Contagious violence can be noticed even in the military and the police, observes Devesh K. Pandey

Incidents like the one in which a young man allegedly caught red-handed while trying to commit burglary in a shop was beaten to death in Delhi’s Patel Nagar area on Thursday create curiosity about what actually drives people to turn violent to the extent that they end up killing someone.

Going by common logic, such primitive behaviour is justified as a manifestation of people’s desire for “instant justice” because they have lost faith in the criminal justice system. Hence the perceived need to hand out immediate justice.

But from the perspective of mental health experts, “vigilante justice” is not the only driving force behind such behaviour. Rather it is also a psychological condition termed as “contagious violence”. It is usually triggered by a person who owing to an impulsive nature not only takes to violence but also draws others into it through provocation. The initiator, who would otherwise not be a violent personality in his normal life, suddenly turns sadistic. According to Rajat Mitra of Swanchetan Society For Mental Health, who has interviewed people involved in such violent acts, this happens because the aggressor on witnessing a particular incident feels threatened as it either reminds him of the situation he has already faced or he feels that he himself is under attack. Therefore he identifies with the victim. “That person goes into the survival mode in which he stops thinking about what he is actually doing,” says Dr. Mitra. The others join the person owing to similar reasons, thus forming a group that indulges in mindless aggressive behaviour.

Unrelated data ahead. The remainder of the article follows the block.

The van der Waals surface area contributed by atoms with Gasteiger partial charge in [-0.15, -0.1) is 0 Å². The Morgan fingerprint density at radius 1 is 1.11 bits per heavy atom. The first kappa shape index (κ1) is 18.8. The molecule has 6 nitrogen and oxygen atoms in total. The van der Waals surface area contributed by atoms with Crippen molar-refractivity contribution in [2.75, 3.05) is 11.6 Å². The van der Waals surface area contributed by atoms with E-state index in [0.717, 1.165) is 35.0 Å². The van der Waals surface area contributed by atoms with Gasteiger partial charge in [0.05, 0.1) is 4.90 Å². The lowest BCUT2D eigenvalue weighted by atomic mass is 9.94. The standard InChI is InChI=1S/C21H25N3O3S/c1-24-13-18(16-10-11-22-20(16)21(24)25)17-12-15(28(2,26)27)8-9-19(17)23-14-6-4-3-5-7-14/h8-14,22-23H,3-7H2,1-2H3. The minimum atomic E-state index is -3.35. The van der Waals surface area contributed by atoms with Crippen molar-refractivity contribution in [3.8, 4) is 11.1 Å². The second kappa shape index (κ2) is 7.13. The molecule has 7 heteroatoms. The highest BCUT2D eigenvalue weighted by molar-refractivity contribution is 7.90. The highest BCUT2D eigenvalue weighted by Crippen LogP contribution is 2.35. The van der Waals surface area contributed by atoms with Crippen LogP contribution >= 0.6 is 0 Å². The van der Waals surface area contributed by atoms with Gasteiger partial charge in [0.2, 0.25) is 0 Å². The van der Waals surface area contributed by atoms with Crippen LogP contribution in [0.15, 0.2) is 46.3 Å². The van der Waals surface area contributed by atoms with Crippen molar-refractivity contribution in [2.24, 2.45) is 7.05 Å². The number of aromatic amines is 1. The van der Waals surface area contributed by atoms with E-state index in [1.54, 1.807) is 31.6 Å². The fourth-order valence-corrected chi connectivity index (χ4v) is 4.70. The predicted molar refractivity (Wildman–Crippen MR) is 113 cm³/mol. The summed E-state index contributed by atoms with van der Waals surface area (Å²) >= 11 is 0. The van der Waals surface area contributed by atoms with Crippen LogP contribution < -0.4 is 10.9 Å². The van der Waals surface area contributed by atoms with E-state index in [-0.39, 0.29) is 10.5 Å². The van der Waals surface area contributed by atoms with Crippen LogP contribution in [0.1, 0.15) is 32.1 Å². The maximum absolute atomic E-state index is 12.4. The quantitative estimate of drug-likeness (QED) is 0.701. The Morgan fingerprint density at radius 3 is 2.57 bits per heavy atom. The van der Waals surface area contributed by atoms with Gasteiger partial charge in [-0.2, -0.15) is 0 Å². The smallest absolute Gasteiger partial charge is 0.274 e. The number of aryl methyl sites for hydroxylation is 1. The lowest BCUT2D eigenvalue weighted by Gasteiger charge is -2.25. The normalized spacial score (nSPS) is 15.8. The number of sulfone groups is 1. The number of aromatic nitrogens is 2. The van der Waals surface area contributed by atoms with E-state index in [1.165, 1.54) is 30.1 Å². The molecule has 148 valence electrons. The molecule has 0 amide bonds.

Contagious violence can be noticed even in the military and the police. In an incident reported a few years ago, some policemen stopped a civilian for a routine check. Thinking that they would ask for his driving licence, the person was taking out his purse when one of the policemen screamed and opened fire suspecting he was about to take out a firearm. The other policemen also whipped out their firearms. While the victim escaped with an injury, it later turned out that the policeman had undergone a similar experience in the past.

The contagious violence phenomenon was also noticed when Moninder Singh Pandher and Surender Koli, accused in the notorious Nithari serial killings in Noida, were beaten up by the public on the court premises earlier this year. It was also at play in the road rage incident in which a young property dealer was bludgeoned to death by five young men at Saket earlier this week. The victim had an altercation with just two young men, but three of their friends joined later and allegedly thrashed him up to death.

On the face of it, sudden and violent incidents of a group lynching a suspect are often attributed, in layman’s terms, to “mob mentality”. But, as psychologists put it, “individual motivations” do appear to be behind such impulsive acts in public. At another level, it is also linked to an individual being under a huge amount of stress.

As for measures to ensure a reduction in such incidents, mental health experts feel that it would have to come from the individuals themselves. And self-control, counselling and self-regulation are probably the only way out.